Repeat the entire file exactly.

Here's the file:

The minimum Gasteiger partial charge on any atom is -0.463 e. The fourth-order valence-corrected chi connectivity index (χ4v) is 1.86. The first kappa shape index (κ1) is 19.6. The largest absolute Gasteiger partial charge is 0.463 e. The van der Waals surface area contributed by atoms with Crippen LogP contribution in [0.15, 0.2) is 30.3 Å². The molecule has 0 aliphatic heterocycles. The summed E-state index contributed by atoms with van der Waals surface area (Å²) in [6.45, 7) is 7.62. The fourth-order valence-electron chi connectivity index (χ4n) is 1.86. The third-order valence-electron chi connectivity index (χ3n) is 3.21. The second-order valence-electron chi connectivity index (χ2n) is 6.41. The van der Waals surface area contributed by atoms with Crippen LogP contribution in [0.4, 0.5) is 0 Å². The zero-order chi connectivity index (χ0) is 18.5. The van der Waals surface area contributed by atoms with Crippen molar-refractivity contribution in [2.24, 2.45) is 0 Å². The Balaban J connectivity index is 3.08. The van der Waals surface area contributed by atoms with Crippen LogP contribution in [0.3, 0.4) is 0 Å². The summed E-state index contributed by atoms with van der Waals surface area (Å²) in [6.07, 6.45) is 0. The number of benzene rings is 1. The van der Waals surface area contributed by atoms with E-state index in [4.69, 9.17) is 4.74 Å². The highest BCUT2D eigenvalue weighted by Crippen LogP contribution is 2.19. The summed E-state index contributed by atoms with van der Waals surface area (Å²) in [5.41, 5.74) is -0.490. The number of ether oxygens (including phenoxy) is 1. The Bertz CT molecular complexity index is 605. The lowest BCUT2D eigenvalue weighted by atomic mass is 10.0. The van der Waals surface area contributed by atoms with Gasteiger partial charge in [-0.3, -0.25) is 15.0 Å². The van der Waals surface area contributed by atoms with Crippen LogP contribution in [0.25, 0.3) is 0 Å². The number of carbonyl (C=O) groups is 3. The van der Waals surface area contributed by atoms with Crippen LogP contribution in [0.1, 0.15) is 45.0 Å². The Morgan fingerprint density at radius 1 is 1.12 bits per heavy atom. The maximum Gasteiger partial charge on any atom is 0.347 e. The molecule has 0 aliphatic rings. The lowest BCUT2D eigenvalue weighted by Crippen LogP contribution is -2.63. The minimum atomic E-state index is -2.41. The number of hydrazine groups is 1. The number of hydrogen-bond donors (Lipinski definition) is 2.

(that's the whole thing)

The minimum Gasteiger partial charge on any atom is -0.463 e. The fourth-order valence-corrected chi connectivity index (χ4v) is 1.86. The first kappa shape index (κ1) is 19.6. The largest absolute Gasteiger partial charge is 0.463 e. The van der Waals surface area contributed by atoms with Crippen LogP contribution in [0.15, 0.2) is 30.3 Å². The molecule has 0 aliphatic heterocycles. The summed E-state index contributed by atoms with van der Waals surface area (Å²) in [6.45, 7) is 7.62. The fourth-order valence-electron chi connectivity index (χ4n) is 1.86. The third-order valence-electron chi connectivity index (χ3n) is 3.21. The second-order valence-electron chi connectivity index (χ2n) is 6.41. The van der Waals surface area contributed by atoms with Crippen LogP contribution in [0.4, 0.5) is 0 Å². The zero-order chi connectivity index (χ0) is 18.5. The van der Waals surface area contributed by atoms with Crippen molar-refractivity contribution in [2.24, 2.45) is 0 Å². The Balaban J connectivity index is 3.08. The van der Waals surface area contributed by atoms with Crippen LogP contribution in [0.3, 0.4) is 0 Å². The summed E-state index contributed by atoms with van der Waals surface area (Å²) in [6.07, 6.45) is 0. The number of benzene rings is 1. The van der Waals surface area contributed by atoms with E-state index in [4.69, 9.17) is 4.74 Å². The highest BCUT2D eigenvalue weighted by Crippen LogP contribution is 2.19. The summed E-state index contributed by atoms with van der Waals surface area (Å²) in [5.41, 5.74) is -0.490. The number of ether oxygens (including phenoxy) is 1. The Bertz CT molecular complexity index is 605. The lowest BCUT2D eigenvalue weighted by atomic mass is 10.0. The van der Waals surface area contributed by atoms with Gasteiger partial charge in [-0.3, -0.25) is 15.0 Å². The van der Waals surface area contributed by atoms with Crippen LogP contribution in [0.25, 0.3) is 0 Å². The number of carbonyl (C=O) groups is 3. The van der Waals surface area contributed by atoms with Crippen LogP contribution in [0.1, 0.15) is 45.0 Å². The Morgan fingerprint density at radius 1 is 1.12 bits per heavy atom. The maximum Gasteiger partial charge on any atom is 0.347 e. The molecule has 0 aliphatic rings. The lowest BCUT2D eigenvalue weighted by Crippen LogP contribution is -2.63. The minimum atomic E-state index is -2.41. The number of hydrazine groups is 1. The number of hydrogen-bond donors (Lipinski definition) is 2.